Pros of let-to-buy
- Let-to-buy can make the process a lot easier, as trying to arrange two separate mortgages while you’re moving home can be difficult
- There’s a lot less pressure because you can move home in your own time, as you won’t be in a chain waiting to sell your home
- If property prices increase in the future, you’d benefit by owning two homes as opposed to one
- Fees may be more competitive when compared to buy to let mortgages
- As you’ll own two properties, you can leverage your assets if you ever need to
- Your buy to let should provide you with an income large enough to cover most of the mortgage, if not all of it
Cons of let-to-buy
- Let-to-buy rates can be higher in comparison to residential mortgages
- If house prices fall, you could lose on both properties
- The number of let-to-buy lenders is limited, so you’ll have less choice of mortgage products and deals
- Paying two mortgages is a risk and is more difficult than having to repay and manage a single mortgage
- You’ll need to pay 3% stamp duty, as you’re buying a second home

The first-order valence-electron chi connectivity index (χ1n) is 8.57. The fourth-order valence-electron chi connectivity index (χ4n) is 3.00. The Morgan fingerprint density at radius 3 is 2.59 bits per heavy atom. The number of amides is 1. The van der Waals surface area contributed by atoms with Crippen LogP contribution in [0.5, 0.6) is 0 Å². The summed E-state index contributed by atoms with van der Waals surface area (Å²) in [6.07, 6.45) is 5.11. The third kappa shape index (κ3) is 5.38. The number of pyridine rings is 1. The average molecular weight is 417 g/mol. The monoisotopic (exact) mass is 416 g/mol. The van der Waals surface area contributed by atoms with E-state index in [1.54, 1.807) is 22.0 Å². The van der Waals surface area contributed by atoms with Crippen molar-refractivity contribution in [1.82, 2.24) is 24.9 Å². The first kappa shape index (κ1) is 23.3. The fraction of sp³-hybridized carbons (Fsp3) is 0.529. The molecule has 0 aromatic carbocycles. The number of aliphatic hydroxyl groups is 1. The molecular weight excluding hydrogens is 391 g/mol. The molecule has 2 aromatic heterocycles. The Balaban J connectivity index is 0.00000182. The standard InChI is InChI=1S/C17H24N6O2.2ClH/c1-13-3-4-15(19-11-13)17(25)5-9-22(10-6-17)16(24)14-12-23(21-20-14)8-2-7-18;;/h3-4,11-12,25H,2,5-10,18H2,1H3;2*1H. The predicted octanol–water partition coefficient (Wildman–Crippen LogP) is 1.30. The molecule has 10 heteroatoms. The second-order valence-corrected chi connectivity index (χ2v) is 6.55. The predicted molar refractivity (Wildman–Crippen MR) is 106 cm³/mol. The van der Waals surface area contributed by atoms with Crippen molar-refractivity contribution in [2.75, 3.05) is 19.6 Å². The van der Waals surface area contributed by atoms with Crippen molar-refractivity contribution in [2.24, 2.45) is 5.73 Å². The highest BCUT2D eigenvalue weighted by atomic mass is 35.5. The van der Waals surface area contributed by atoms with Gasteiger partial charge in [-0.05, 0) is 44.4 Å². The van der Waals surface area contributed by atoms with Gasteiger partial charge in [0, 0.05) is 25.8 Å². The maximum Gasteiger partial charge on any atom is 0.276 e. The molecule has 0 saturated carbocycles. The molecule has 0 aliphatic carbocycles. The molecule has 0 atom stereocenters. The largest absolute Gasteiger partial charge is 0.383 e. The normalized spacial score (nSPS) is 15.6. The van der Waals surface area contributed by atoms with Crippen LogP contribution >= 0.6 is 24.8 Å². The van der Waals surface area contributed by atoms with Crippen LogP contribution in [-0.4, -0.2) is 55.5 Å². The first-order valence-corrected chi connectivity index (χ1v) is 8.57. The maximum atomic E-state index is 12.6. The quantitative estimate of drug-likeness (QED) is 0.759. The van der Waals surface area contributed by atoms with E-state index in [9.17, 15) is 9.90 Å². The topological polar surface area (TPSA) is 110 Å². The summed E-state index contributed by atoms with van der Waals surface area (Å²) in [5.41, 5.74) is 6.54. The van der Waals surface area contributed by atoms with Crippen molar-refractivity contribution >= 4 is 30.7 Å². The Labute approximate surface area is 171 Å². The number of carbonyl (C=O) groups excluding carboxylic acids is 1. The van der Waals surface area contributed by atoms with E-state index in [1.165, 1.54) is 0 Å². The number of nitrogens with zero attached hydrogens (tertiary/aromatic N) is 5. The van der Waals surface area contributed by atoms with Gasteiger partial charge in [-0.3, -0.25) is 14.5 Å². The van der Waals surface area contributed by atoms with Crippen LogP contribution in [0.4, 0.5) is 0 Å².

- Becoming a landlord has a lot of responsibility and legislation, which you’ll have to follow and adhere to
Will I have to pay stamp duty if I let to buy?
It’s important to understand what stamp duty land tax you’d be paying under a let-to-buy deal.
As you’ll be purchasing a second property, you’ll be liable to pay additional stamp duty. Additional stamp duty starts from 3% and can go up to 15%.
Please see our stamp duty land tax table below.
|Purchase price of the property||Rate of Stamp Duty||Buy-to-let/ Additional Home Rate|
|£0 – £125,000||0%||3%|
|£125,001 – £250,000||2%||5%|
|£250,001 – £925,000||5%||8%|
|£925,001 – £1,500,000||10%||13%|
|Over £1.5 million||12%||15%|
You can claim back any additional stamp duty you’ve paid if you sell your second property within three years. That said, you’ll need to make a claim within twelve months from when you sold your property.
If you’re lucky enough to find a property under £40,000, you won’t be subject to second home stamp duty.
Speak to a let-to-buy mortgage broker
As let-to-buy mortgages involve getting two mortgages, the process is far from simple.
Even if you were taking out a single mortgage, having a broker can ensure you’re not overpaying by securing you the best possible deal. With two mortgages involved, it’s very risky trying to do it all by yourself.
Let-to-buy brokers can assess your situation and guide you on what the best possible solution is. Furthermore, an advisor can also speak to underwriters should there be any issues.
Mortgage advisors will only consult lenders where you meet their criteria, such as affordability. Even if you have bad credit or have recently become self-employed, going to a high-street lender yourself will more than likely result in your mortgage being declined.
Our advisors are specialists in finding the best let-to-buy mortgage deals. You can make an enquiry or call on 0800 195 0490 to speak to an advisor.